On April 15, Kelly Grieco was featured in the Georgetown Security Studies Review, which published a summary of her April 5th lecture to the Center for Security Studies (CSS) on “Ukraine, the United States, and the future of air warfare.”

“At the outset of the war in Ukraine, analysts assumed that Russia would gain air superiority quickly because it had an advantage both in the quantity and the quality of its aircraft. Indeed, Russia’s advantage in the sheer number of aircraft was ten times larger than that of Ukraine. In addition, Russian aircraft were more technologically advanced than their Ukrainian counterparts. So why didn’t the Russians do better at gaining the upper hand in the skies?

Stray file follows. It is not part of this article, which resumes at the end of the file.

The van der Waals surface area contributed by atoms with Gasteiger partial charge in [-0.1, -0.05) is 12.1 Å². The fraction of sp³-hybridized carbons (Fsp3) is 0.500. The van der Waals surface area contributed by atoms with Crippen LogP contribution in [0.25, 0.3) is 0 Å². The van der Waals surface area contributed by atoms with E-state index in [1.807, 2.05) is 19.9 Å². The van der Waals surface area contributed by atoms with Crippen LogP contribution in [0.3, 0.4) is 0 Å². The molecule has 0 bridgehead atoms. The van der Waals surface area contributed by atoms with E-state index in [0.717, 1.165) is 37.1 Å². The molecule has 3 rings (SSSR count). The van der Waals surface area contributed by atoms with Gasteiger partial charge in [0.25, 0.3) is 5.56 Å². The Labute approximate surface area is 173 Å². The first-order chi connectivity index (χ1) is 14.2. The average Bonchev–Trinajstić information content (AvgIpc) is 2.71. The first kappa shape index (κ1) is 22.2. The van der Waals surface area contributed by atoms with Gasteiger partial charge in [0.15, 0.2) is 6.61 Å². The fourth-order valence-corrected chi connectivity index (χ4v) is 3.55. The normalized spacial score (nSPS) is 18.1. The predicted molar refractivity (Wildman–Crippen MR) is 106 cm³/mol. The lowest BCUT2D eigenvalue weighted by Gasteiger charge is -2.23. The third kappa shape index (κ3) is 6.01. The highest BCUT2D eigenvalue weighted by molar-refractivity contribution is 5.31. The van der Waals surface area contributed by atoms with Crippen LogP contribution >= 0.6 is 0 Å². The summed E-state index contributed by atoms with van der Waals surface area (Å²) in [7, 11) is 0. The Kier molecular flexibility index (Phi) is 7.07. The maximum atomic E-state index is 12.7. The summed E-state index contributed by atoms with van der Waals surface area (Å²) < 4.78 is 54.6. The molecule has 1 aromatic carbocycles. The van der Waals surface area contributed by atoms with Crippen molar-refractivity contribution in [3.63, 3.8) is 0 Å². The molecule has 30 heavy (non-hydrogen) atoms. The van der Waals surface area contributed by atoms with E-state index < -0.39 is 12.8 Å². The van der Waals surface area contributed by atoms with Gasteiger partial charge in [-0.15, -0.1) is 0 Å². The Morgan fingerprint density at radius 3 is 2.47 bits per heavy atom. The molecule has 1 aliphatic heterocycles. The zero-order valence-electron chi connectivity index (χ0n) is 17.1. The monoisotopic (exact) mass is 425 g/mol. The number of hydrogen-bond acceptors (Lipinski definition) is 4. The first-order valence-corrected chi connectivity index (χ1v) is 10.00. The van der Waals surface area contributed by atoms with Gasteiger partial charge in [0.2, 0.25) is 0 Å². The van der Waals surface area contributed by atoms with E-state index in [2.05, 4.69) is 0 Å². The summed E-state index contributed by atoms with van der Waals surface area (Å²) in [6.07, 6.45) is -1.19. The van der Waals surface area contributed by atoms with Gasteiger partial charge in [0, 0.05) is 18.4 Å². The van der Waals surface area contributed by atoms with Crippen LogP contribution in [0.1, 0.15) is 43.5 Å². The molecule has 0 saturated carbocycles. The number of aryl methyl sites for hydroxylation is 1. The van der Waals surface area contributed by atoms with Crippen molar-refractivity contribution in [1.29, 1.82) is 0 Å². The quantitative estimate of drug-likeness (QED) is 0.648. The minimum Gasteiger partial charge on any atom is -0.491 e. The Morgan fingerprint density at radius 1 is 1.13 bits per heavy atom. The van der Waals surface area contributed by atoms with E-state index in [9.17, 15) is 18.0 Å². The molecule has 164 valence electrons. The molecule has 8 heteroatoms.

“Dr. Grieco summarized three of the common explanations. Some are centered around specifically Russian problems like their poor training in air operations (they only get about 100 hours of flight time) and their shortage of pilots. Another explanation argues that the Russians have deconfliction problems which make large-scale operations with combined arms and maneuvering much more difficult. Finally, some analysts also believe that Russian failure to gain air superiority is due to their adoption of a land-centric doctrine. This doctrine assumed a blitzkrieg strategy would succeed quickly without the need for a dedicated air campaign to suppress enemy air defenses.”

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